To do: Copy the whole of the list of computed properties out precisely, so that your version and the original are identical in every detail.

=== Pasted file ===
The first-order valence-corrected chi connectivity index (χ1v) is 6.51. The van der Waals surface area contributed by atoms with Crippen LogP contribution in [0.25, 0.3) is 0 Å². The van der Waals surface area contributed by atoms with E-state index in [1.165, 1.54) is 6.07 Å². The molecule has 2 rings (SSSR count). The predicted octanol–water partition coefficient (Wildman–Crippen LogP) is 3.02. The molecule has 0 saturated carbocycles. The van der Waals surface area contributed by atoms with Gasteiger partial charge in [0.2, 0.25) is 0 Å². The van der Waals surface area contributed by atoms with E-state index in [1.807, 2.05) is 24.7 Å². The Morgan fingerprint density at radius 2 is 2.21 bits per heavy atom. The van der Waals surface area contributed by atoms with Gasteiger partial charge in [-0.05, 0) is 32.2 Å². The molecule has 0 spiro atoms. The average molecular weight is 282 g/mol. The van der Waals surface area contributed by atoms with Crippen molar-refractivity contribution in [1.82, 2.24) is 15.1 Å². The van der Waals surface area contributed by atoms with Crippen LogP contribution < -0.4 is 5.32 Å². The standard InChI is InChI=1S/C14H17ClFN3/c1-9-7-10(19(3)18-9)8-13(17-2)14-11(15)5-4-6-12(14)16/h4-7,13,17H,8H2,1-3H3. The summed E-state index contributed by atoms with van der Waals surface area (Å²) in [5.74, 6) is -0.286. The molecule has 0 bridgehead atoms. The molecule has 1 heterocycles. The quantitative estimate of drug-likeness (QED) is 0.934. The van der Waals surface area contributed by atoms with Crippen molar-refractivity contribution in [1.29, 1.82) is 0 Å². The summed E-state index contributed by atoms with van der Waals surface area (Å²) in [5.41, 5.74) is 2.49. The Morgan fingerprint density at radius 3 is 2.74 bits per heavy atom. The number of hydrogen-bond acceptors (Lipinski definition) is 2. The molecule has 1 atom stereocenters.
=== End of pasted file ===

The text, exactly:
The first-order valence-corrected chi connectivity index (χ1v) is 6.51. The van der Waals surface area contributed by atoms with Crippen LogP contribution in [0.25, 0.3) is 0 Å². The van der Waals surface area contributed by atoms with E-state index in [1.165, 1.54) is 6.07 Å². The molecule has 2 rings (SSSR count). The predicted octanol–water partition coefficient (Wildman–Crippen LogP) is 3.02. The molecule has 0 saturated carbocycles. The van der Waals surface area contributed by atoms with Gasteiger partial charge in [0.2, 0.25) is 0 Å². The van der Waals surface area contributed by atoms with E-state index in [1.807, 2.05) is 24.7 Å². The Morgan fingerprint density at radius 2 is 2.21 bits per heavy atom. The van der Waals surface area contributed by atoms with Gasteiger partial charge in [-0.05, 0) is 32.2 Å². The molecule has 0 spiro atoms. The average molecular weight is 282 g/mol. The van der Waals surface area contributed by atoms with Crippen molar-refractivity contribution in [1.82, 2.24) is 15.1 Å². The van der Waals surface area contributed by atoms with Crippen LogP contribution < -0.4 is 5.32 Å². The standard InChI is InChI=1S/C14H17ClFN3/c1-9-7-10(19(3)18-9)8-13(17-2)14-11(15)5-4-6-12(14)16/h4-7,13,17H,8H2,1-3H3. The summed E-state index contributed by atoms with van der Waals surface area (Å²) in [5.74, 6) is -0.286. The molecule has 0 bridgehead atoms. The molecule has 1 heterocycles. The quantitative estimate of drug-likeness (QED) is 0.934. The van der Waals surface area contributed by atoms with Crippen molar-refractivity contribution in [1.29, 1.82) is 0 Å². The summed E-state index contributed by atoms with van der Waals surface area (Å²) in [5.41, 5.74) is 2.49. The Morgan fingerprint density at radius 3 is 2.74 bits per heavy atom. The number of hydrogen-bond acceptors (Lipinski definition) is 2. The molecule has 1 atom stereocenters.